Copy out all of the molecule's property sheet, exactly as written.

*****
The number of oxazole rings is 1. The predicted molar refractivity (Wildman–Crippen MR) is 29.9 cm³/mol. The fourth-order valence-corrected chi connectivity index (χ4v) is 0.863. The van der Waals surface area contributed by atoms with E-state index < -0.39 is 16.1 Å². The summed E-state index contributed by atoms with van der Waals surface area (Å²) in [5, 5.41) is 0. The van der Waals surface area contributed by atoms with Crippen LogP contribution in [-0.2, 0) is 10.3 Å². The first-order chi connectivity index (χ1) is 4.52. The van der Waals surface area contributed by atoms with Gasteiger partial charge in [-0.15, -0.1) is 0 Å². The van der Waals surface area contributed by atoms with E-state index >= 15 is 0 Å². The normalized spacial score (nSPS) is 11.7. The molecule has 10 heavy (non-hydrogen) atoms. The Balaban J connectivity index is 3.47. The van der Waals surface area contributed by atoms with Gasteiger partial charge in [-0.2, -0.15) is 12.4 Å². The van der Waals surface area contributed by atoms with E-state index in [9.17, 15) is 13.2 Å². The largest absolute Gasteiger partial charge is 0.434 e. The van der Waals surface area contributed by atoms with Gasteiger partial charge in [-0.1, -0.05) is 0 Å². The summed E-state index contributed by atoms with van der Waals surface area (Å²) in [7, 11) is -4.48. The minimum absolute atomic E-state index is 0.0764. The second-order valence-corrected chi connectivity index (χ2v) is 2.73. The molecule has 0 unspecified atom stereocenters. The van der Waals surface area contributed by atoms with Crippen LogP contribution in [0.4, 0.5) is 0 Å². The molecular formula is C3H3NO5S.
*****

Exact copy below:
The number of oxazole rings is 1. The predicted molar refractivity (Wildman–Crippen MR) is 29.9 cm³/mol. The fourth-order valence-corrected chi connectivity index (χ4v) is 0.863. The van der Waals surface area contributed by atoms with E-state index < -0.39 is 16.1 Å². The summed E-state index contributed by atoms with van der Waals surface area (Å²) in [5, 5.41) is 0. The van der Waals surface area contributed by atoms with Crippen LogP contribution in [-0.2, 0) is 10.3 Å². The first-order chi connectivity index (χ1) is 4.52. The van der Waals surface area contributed by atoms with Gasteiger partial charge in [-0.15, -0.1) is 0 Å². The van der Waals surface area contributed by atoms with E-state index >= 15 is 0 Å². The normalized spacial score (nSPS) is 11.7. The molecule has 10 heavy (non-hydrogen) atoms. The Balaban J connectivity index is 3.47. The van der Waals surface area contributed by atoms with Gasteiger partial charge in [-0.2, -0.15) is 12.4 Å². The van der Waals surface area contributed by atoms with E-state index in [9.17, 15) is 13.2 Å². The largest absolute Gasteiger partial charge is 0.434 e. The van der Waals surface area contributed by atoms with Gasteiger partial charge in [-0.1, -0.05) is 0 Å². The summed E-state index contributed by atoms with van der Waals surface area (Å²) in [7, 11) is -4.48. The minimum absolute atomic E-state index is 0.0764. The second-order valence-corrected chi connectivity index (χ2v) is 2.73. The molecule has 0 unspecified atom stereocenters. The van der Waals surface area contributed by atoms with Crippen LogP contribution in [0.4, 0.5) is 0 Å². The molecular formula is C3H3NO5S.